King's Field II Review

The first King's Field was an excellent game, and its like-minded sequel is even better.

King's Field II never deviates from its precursor's tried-and-true formula. Those familiar with King's Field will instantly feel at home in this second installment of the slow-moving, 3-D fantasy role-playing adventure.

Our story takes place fifteen years after the events of the first King's Field. Without warning, a terrible storm decimates the kingdom of Verdite, spiriting away the protective Moonlight Sword and the King's very soul in the process. Only Lyle, the son of the possessed King, has the ability to locate the source of the evil tempest and retrieve the Moonlight Sword and restore the kingdom.

The game's leisurely pace remains wholly intact, as do its fighting and role-playing elements. To progress through King's Field II, however, players must rely more on communication with friendly characters (vs. the hack-and-slash original). Unfortunately, the conversations remain entirely noninteractive and are presented through onscreen text, not speech. However, King's Field II makes up for this shortcoming with striking, ambient sound effects and a respectable music score.

Virtually every object in King's Field II is expertly rendered in three dimensions. The fully polygonal graphics move at a relatively slow frame rate, much like the first game, but improved texture mapping, more vibrant colors, and an eye-popping menagerie of wicked beasts make the overall visual presentation considerably more appealing. Combat proves to be considerably more challenging and enjoyable this time around. The enemies better cover their flanks and recoil only from Lyle's most powerful attacks, although their increased abilities are offset by the treasure trove of new weapons and awesome magic spells available to the player.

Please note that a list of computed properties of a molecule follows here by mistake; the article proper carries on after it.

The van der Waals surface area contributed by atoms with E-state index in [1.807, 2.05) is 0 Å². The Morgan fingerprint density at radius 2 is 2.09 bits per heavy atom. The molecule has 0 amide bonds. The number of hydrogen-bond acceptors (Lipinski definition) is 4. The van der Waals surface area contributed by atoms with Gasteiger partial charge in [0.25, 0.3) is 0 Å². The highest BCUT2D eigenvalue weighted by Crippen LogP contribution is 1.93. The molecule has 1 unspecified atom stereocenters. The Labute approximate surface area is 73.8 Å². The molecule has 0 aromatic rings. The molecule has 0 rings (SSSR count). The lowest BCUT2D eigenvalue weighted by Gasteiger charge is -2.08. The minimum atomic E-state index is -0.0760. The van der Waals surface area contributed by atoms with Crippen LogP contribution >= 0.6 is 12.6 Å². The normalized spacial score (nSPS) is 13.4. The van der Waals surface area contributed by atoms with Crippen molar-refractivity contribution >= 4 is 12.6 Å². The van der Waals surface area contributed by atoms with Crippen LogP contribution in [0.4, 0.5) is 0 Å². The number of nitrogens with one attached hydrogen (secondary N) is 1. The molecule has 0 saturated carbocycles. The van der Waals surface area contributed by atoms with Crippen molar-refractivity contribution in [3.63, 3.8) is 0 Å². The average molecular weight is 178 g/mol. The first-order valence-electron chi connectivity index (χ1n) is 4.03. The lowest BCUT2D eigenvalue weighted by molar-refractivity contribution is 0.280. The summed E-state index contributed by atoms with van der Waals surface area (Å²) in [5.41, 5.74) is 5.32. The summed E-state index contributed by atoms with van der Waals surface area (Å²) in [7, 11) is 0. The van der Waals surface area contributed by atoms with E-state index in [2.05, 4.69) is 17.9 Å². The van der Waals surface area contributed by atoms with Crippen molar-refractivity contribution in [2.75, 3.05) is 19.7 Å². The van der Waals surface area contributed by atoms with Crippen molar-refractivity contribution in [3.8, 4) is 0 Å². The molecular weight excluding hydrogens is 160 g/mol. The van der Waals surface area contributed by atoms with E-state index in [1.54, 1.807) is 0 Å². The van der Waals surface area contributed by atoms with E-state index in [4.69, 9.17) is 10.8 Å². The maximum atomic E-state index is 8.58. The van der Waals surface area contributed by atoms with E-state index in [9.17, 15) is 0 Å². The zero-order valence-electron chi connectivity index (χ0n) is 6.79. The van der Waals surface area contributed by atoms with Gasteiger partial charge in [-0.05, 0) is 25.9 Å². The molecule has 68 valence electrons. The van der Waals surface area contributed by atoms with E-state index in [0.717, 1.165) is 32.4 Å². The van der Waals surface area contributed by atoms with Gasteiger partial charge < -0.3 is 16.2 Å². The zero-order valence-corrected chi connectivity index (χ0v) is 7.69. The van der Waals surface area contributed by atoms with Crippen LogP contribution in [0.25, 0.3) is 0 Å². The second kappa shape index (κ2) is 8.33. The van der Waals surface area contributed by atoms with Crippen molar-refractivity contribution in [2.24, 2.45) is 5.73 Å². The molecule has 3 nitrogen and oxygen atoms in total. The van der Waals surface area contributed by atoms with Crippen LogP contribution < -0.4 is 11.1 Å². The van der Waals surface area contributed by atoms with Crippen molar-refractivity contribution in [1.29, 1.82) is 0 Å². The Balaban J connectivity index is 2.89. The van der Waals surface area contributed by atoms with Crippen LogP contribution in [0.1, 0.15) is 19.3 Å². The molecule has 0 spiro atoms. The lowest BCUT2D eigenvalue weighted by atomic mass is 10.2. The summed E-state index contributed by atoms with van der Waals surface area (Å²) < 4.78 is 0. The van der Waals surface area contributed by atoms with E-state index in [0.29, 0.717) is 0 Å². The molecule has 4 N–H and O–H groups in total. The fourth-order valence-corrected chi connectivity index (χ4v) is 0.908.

Ultimately, King's Field II does not surpass the original sufficiently enough in terms of aesthetics or gameplay to make it a truly remarkable offering. The graphics and soundtracks, though better than before, lack new style or direction. Certain problems with the previous title are also retained, like an inability to quickly center the view after looking up or down. Nonetheless, players hoping for more of the same in King's Field II won't be disappointed.

The first King's Field was an excellent game, and its like-minded sequel is even better. This is an exciting, non-linear journey filled to the brim with swords, sorcery, and secrets. It is also a captivating, challenging, and lengthy role-playing game, and fans of role-playing adventurers should take it for a spin.

The Good

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The Bad

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